Education and Personal development
If you decide to go to mainstream school, then that setting has to take steps to support your child with any medical or learning disability they have. Mainstream school cannot refuse to take your child because of their disability. Your local authority may have to provide additional funding to support children who need extra help. Richmond house will assign a key worker to support you with your journey. Depending on where you are and what your child’s needs are, you might find it tricky to find the right setting. Richmond House making sure all children with special needs have the support they need and all the other specialists you might meet along the way.
Often children with special needs can handle primary school but hit the brick wall when they move on to senior or upper school. Once again you need to start looking around at all the schools well ahead of time in your local area, chatting to other parents and arranging school visits would help, call Richmond House to arrange a parent partnership to get it right the first time. Richmond House will go with you with all options available for your child, also will help your child to settle into a school through our educational and behavioural programmes.
Doing higher education or an apprenticeship is a great way to earn a salary, get qualifications and develop your career. Richmond House is designed to help disabled people, parents/carers answer the key questions about applying for apprenticeships in England. Under the Children and Families Act in England, local authorities should support all young people with special educational needs or a disability (SEND) to prepare for adulthood. Discussions should focus on what you want to achieve and the best way to support you. For young people with Education Health and Care (EHC) Plans, Local Authorities must ensure that the review in Year 9 and every review afterwards, includes a discussion about your future. This should cover your education and employment plans, housing needs, social and health care, including at the university.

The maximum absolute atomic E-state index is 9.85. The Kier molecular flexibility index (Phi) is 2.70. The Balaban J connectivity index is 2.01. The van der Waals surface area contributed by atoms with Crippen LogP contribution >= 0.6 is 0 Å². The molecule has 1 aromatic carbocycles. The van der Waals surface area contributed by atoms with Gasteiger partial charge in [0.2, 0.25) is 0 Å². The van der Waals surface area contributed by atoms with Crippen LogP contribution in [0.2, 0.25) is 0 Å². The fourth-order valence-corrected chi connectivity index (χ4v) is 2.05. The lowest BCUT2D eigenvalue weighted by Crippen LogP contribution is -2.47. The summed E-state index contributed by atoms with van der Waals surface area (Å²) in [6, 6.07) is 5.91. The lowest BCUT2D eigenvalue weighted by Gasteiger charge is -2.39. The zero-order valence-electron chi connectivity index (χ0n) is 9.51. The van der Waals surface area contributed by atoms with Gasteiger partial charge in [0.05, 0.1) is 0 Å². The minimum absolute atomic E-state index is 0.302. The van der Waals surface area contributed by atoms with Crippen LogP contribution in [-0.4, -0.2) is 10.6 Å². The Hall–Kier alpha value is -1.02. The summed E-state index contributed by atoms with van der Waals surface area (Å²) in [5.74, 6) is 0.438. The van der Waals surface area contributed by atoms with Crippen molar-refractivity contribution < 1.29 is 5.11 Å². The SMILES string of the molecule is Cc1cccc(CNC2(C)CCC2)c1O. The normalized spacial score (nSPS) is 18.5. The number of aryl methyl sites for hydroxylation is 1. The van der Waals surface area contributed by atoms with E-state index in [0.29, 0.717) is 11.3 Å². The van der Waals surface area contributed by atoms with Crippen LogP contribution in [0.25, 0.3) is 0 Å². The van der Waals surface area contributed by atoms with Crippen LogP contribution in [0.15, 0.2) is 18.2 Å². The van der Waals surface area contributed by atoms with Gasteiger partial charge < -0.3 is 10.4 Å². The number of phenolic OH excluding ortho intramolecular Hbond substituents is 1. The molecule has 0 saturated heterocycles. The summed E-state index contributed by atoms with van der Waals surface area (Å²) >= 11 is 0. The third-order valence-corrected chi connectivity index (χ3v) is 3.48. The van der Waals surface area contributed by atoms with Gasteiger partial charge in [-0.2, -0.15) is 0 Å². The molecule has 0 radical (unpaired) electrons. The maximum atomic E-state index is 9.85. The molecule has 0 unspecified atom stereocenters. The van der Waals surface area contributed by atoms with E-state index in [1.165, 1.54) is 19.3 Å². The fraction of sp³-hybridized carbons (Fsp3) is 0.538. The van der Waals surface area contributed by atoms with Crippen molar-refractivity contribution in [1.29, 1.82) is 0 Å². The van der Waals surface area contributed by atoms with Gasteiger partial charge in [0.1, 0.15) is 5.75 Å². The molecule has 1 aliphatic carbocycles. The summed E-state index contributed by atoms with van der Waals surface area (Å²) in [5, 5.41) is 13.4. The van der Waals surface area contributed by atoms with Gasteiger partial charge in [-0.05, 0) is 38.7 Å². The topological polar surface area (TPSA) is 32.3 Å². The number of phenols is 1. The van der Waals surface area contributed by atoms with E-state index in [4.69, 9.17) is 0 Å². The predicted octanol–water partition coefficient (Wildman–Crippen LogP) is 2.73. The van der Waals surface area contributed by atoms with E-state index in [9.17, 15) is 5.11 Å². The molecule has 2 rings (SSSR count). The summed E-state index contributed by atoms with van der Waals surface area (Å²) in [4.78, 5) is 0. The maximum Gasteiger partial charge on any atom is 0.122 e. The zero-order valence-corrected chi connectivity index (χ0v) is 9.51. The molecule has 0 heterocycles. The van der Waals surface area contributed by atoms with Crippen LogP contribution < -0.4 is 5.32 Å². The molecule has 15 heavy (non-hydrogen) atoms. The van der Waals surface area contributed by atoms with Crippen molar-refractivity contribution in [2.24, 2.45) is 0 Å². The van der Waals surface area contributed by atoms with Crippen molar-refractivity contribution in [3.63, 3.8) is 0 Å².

If you 16-18 you might be entitled to an apprenticeship call Richmond House for more information. If you over 18, your local jobcentre can help you find a job, help you gain new skills, tell you about disability-friendly employers in your area, discuss other support available. They can refer you to a specialist work psychologist, if appropriate, or carry out an ‘employment assessment’ of our skills and experience, what kind of roles you’re interested in. Training in the workplace is a great way to learn new skills and gain experience. For example: apprenticeships – provide real jobs with training where people earn while they learn. Traineeships – provide education and training programmes with work experience supported internships – help young people with complex learning difficulties achieve sustainable paid employment by equipping them with the skills they need for work, through learning in the workplace. Qualifications and experience young people gain from workplace training can make them more attractive to employers. Call Richmond House for more...